Officials see problems in plan for court reform

The committee steering reform of Baltimore's courts warned legislators yesterday that a new program for speedy justice is doomed unless more drug treatment is made available for criminal offenders.

In a report to members of the General Assembly's budget committees, the Criminal Justice Coordinating Council predicted the program - scheduled to begin in September - will fail if more treatment and alternative sentencing plans are not put in place.


But city officials say they can provide less than half the roughly $8 million the committee estimates is necessary.

That paints a gloomy picture for the program, which aims to rid the court of minor cases within 24 hours. The plan was spurred largely by Mayor Martin O'Malley, who said weeding out minor cases from the clogged courts would allow prosecutors to devote more time to violent offenders.


John H. Lewin Jr., co-chair of the council, said O'Malley should put most of the additional $8 million the city received from the state for drug treatment into the program. "Unless the city can provide an appropriate and adequate number of treatment facilities, we have not accomplished anything, we have just speeded up a revolving door," Lewin said.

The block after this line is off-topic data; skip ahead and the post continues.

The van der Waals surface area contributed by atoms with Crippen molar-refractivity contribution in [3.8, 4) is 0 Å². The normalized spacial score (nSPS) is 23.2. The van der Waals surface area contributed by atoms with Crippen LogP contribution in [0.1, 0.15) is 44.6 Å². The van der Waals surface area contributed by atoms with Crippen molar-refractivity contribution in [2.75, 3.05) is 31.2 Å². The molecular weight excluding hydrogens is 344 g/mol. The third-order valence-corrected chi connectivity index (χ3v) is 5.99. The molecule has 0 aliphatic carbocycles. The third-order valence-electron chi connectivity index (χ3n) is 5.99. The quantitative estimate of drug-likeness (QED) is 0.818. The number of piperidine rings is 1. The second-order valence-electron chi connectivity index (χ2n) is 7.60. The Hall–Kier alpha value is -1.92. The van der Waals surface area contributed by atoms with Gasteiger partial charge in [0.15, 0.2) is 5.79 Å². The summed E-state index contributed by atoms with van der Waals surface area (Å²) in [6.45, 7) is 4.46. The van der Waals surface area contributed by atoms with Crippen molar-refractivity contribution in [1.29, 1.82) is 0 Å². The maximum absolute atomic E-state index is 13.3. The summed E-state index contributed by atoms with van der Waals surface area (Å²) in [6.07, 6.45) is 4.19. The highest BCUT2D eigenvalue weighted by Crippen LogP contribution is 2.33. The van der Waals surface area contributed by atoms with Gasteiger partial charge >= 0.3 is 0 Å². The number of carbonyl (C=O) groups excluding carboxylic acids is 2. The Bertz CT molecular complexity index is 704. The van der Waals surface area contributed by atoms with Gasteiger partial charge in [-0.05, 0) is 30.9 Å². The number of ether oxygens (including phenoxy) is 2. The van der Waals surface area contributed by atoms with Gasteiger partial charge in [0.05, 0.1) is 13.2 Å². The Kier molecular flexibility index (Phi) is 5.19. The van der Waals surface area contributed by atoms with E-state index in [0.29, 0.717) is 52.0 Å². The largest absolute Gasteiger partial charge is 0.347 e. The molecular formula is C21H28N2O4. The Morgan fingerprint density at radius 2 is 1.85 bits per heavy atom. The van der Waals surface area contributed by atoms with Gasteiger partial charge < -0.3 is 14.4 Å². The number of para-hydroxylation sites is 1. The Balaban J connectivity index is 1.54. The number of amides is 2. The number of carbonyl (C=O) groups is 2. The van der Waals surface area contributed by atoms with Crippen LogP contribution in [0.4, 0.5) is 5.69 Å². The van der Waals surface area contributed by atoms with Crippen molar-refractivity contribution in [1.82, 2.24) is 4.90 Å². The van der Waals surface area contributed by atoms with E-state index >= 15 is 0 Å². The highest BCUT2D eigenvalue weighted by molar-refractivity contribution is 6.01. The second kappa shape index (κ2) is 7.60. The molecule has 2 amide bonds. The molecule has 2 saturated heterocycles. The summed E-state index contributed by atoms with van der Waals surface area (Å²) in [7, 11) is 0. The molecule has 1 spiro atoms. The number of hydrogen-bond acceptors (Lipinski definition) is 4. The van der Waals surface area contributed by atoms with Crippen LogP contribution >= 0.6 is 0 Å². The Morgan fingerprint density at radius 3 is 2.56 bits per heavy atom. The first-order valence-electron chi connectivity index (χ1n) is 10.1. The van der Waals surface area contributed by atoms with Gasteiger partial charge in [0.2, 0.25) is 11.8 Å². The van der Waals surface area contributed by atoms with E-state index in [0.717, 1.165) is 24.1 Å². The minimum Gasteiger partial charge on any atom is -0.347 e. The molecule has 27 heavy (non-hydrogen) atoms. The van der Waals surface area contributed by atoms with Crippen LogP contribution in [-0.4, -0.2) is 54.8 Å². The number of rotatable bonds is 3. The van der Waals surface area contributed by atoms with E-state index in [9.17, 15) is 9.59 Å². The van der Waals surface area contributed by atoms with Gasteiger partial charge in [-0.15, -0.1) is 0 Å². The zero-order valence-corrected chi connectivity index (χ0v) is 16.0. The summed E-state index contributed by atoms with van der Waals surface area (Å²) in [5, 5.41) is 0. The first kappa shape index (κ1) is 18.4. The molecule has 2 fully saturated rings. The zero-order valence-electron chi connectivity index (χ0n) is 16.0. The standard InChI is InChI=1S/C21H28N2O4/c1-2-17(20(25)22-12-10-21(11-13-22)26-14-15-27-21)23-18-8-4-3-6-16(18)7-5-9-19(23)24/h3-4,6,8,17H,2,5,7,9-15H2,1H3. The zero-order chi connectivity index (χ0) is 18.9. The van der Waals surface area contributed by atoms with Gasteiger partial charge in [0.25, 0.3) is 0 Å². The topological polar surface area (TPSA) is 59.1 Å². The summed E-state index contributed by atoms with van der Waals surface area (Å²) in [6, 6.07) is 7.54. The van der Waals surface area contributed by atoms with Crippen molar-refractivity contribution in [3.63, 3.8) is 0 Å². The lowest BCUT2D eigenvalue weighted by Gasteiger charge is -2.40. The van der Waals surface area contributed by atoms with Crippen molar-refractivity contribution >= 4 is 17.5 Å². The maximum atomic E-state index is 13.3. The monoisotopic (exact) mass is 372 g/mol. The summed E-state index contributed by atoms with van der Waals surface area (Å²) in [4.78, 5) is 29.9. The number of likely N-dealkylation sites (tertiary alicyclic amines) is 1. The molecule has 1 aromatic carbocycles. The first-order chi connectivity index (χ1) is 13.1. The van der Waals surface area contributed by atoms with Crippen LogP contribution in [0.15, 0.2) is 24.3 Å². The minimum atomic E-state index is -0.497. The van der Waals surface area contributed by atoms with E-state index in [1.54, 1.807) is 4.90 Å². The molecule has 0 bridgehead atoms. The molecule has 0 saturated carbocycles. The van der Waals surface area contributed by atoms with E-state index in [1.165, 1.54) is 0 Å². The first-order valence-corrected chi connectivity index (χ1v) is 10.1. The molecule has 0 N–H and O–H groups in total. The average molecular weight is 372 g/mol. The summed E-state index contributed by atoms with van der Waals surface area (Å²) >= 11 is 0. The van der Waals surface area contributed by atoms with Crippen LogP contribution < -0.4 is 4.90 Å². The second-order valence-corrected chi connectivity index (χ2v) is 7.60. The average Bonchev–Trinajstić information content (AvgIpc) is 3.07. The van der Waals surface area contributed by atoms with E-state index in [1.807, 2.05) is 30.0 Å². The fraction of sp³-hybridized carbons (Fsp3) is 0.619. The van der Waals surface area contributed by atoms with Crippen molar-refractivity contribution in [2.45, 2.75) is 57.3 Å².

Officials say that offenders are not likely to enter guilty pleas quickly - as the plan envisions - unless alternatives to prison, such as drug treatment and community service, are offered. Without adequate drug treatment, the program "clearly will fail," Lewin said.

Peter Saar, director of the Mayor's Office on Criminal Justice, said O'Malley has proposed spending about half the $8 million on all court-ordered drug treatment, including the program.

Saar said O'Malley originally asked the state for $25 million more for drug treatment, but received one-third that sum. "That's ... what we have to work with," Saar said. "Is it an adequate amount? In all likelihood it's not."